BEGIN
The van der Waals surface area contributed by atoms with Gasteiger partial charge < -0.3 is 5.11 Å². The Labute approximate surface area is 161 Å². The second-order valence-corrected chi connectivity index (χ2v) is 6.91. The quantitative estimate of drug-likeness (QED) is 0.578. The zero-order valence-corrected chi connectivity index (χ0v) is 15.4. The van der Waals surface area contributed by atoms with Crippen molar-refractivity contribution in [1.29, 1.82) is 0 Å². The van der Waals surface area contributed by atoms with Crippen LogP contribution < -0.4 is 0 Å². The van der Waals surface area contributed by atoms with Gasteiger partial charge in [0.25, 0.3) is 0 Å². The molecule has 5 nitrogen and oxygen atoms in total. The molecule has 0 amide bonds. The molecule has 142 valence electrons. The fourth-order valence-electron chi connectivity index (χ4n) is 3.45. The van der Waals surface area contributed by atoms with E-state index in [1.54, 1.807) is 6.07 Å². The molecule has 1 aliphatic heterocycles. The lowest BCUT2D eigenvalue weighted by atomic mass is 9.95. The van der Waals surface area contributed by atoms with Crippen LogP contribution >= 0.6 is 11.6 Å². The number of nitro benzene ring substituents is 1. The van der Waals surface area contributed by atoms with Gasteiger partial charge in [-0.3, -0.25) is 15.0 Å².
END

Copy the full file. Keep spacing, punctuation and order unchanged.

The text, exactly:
The van der Waals surface area contributed by atoms with Gasteiger partial charge < -0.3 is 5.11 Å². The Labute approximate surface area is 161 Å². The second-order valence-corrected chi connectivity index (χ2v) is 6.91. The quantitative estimate of drug-likeness (QED) is 0.578. The zero-order valence-corrected chi connectivity index (χ0v) is 15.4. The van der Waals surface area contributed by atoms with Crippen molar-refractivity contribution in [1.29, 1.82) is 0 Å². The van der Waals surface area contributed by atoms with Crippen LogP contribution < -0.4 is 0 Å². The van der Waals surface area contributed by atoms with Gasteiger partial charge in [0.25, 0.3) is 0 Å². The molecule has 5 nitrogen and oxygen atoms in total. The molecule has 0 amide bonds. The molecule has 142 valence electrons. The fourth-order valence-electron chi connectivity index (χ4n) is 3.45. The van der Waals surface area contributed by atoms with E-state index in [1.54, 1.807) is 6.07 Å². The molecule has 1 aliphatic heterocycles. The lowest BCUT2D eigenvalue weighted by atomic mass is 9.95. The van der Waals surface area contributed by atoms with Crippen LogP contribution >= 0.6 is 11.6 Å². The number of nitro benzene ring substituents is 1. The van der Waals surface area contributed by atoms with Gasteiger partial charge in [-0.3, -0.25) is 15.0 Å².